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Laina Marie Lampi
2003 awardee, Clawson (Macomb County), rag rug weaver
Laina (Kehus) Lampi (b.1914) is an exceptional rag rug weaver in the Finnish American tradition. As a child growing up in Tapiola, she learned about weaving from her mother, who had learned in Finland; however, it would be many years before Laina began to weave on a regular basis. Like many young females of her generation who left home to seek work in big cities in the 1930s, Laina went to Detroit, where she found employment. Eventually she married and raised a family. Upon her mother's death, she received her mother's precious loom, large, old and immigrant-made, which Laina values highly and on which she has been weaving for forty years. She credits her loom for her ability to make pleasing rugs. "A good rug," she declared, "requires a good loom." (1)
Laina's technical perfection and expert use of colors are also the result of decades of weaving. Like all Finnish American weavers, she is a consummate recycler. Her rags come from old clothing, blankets, sheets, and towels people give her or she finds at flea markets, rummage sales, and resale shops. Recycling these discards into beautiful rugs is her special art. It also is her way "to save the earth." Color is one of the standards she looks for in rugs and her own sense of color is exceptional. Doris Allen, weaver and fellow member of FinnWeavers (Farmington Hills, Michigan), lauds Laina's artistry, "The technical construction [of Laina's rugs] can be achieved by others, if they work at it, but the colors and designs are from an artistic soul . . .Laina has managed to raise the production of rag rugs, conventionally thought of as a utilitarian form, to an art form." (2)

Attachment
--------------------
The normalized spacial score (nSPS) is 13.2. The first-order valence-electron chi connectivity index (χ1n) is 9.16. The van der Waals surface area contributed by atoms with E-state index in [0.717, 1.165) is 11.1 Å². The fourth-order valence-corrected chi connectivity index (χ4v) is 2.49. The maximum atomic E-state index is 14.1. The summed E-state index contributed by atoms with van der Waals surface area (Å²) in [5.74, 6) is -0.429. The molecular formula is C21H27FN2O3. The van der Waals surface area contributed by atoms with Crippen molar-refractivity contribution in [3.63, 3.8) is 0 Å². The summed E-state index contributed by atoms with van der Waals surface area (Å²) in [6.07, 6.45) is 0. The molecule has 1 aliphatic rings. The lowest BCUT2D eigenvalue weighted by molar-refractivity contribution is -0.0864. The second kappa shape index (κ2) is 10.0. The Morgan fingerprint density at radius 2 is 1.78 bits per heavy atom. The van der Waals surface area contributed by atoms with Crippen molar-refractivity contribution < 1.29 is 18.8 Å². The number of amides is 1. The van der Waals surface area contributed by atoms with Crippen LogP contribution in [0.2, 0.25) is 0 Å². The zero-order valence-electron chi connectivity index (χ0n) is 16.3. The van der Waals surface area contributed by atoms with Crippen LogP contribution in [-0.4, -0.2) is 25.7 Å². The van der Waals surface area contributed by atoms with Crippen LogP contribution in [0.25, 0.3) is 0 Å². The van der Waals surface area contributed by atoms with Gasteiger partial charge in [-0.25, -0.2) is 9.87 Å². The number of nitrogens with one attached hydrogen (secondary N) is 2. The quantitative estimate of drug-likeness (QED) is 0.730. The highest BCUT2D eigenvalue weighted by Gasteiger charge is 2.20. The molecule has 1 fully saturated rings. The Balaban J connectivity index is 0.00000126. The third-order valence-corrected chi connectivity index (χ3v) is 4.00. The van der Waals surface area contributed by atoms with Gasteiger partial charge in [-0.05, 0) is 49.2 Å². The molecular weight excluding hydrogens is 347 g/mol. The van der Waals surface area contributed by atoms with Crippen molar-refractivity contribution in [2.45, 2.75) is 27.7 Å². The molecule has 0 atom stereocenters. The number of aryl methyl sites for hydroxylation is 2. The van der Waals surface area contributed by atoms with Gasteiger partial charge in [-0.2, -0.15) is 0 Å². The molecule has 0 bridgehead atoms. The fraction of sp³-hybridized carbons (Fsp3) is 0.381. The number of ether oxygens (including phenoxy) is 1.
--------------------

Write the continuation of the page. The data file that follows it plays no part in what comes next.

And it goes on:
As a preservationist and proud Finnish American, Laina has consciously taught her skills and knowledge perfected over the years with others in her family who share her enthusiasm. She also has mentored many beginning rag rug weavers. She has displayed her rugs at FinnFest and in the traveling exhibition "A Living Legacy: Finnish American Rag Rugs." She has demonstrated rag weaving and has made presentations about rag rug weaving to other weavers' guilds. "My weaving life," Laina said, "has been very fulfilling." (3)
The Michigan Heritage Award recognizes Laina Lampi's lifelong dedication to and masterful execution of rag rug weaving.
(1) Personal communication, Yvonne Lockwood, 1991.
(2) Letter of nomination, 2002.
(3) Personal communication, Yvonne Lockwood, 1991.
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